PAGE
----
Figure 3: EMMPRIN expression in MCA [weak (A. 200x), moderate (B. 200x), and strong (C. 200x) intensities]. MBOT [weak (D. 200x), moderate (E. 200x), and strong (F. 200x) intensities], and MOC grade 1 [weak (G. 200x), moderate (H. 200x), and strong (I. 200x) intensities]           

Correlation between CD44 and EMMPRIN expression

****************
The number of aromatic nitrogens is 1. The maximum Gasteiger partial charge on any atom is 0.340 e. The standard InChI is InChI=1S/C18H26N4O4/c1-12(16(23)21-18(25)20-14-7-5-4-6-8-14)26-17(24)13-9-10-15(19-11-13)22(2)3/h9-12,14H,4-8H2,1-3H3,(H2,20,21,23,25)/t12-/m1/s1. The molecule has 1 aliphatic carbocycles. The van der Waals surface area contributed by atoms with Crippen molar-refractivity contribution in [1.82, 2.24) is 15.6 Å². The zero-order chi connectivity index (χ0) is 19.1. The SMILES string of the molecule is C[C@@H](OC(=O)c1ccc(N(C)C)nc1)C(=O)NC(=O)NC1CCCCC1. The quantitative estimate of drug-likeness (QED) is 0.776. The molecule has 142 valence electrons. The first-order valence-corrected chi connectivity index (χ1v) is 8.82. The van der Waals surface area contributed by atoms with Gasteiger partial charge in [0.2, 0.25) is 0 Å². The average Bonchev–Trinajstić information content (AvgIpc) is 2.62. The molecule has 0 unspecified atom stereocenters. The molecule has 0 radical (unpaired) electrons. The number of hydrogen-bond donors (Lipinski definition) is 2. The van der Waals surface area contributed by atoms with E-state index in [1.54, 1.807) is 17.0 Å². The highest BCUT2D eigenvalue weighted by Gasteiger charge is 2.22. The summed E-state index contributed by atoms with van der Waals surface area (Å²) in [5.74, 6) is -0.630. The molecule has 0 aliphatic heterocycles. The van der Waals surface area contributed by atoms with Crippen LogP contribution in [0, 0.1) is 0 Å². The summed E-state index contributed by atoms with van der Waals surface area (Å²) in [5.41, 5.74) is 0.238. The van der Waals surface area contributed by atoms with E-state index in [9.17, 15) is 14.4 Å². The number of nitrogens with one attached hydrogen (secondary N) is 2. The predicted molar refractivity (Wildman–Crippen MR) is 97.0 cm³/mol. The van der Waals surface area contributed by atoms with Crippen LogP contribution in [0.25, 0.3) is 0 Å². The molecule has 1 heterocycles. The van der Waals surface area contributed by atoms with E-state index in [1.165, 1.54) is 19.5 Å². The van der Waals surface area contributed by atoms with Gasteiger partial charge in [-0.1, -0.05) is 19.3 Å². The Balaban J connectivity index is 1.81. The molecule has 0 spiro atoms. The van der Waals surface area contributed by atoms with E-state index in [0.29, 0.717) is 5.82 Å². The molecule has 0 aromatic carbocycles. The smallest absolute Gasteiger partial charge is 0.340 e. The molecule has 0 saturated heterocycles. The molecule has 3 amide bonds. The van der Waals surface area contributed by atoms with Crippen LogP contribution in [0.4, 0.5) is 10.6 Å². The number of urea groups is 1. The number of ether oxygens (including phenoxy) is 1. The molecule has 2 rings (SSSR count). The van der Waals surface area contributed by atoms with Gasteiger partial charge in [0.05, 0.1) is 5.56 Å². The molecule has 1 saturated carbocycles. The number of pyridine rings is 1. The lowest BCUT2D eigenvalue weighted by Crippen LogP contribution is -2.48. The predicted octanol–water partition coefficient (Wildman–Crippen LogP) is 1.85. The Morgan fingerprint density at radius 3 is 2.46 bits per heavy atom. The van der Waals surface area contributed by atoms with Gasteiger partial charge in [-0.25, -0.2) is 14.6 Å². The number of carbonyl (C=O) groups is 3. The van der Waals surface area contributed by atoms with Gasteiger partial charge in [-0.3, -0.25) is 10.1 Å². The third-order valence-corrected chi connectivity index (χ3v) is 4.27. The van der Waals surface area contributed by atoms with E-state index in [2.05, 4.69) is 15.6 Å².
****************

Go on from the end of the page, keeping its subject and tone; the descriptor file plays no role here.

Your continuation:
The results of the Spearman test revealed a significant weak positive correlation between the expression of CD44 and EMMPRIN (p=0.0003 and r=0.478) (Table 3). These findings demonstrated that the elevated expression of CD44 in various spectra of MOT was consistent with the elevated expression of EMMPRIN. There were no other studies that assessed the correlation between CD44 and EMMPRIN expression in ovarian tumors, but there was a study in another organ that assessed this correlation. In a study by Yang et al. in hypopharyngeal squamous cell carcinoma, there was a significant correlation between CD44 and EMMPRIN expression [32]. These results are similar to this study. EMMPRIN activates the EGFR-Ras-ERK pathway to cause invasion. This partially depends on EMMPRIN-induced increases in hyaluronan acid (HA) synthesis and the interaction with CD44. Increased expression of EMMPRIN causes the redistribution of EGFR, CD44, and EMMPRIN to form the lipid raft domain complex of EMMPRIN-EGFR-CD44 on the cell surface. EMMPRIN enhances HA synthesis and EGFR-Ras-ERK activation via HA-CD44 interaction, and Ras activity ultimately increases EMMPRIN expression, implying that EMMPRIN is integrated into the HA-CD44-EGFR-Ras signalling module via a positive feedback loop [20]. This shows that increasing EMMPRIN expression indirectly increases the CD44 expression. CD44 and EMMPRIN expression could not distinguish between MOT spectra, although CD44 expression could distinguish MCA and MBOT. Further research is needed to determine the molecular activation pathway related to differences in carcinogenesis in each group of MOT that affect the expression of CD44 and EMMPRIN. One study showed that not all MOC originates from MCA and MBOT but can occur de novo. This is related to KRAS and BRAF mutations. MCA with KRAS mutations may progress into MOC through MBOT, while MBOT with BRAF mutations generally may not progress into MOC. In addition, TP53 mutations affect the process of MOC carcinogenesis [33, 34]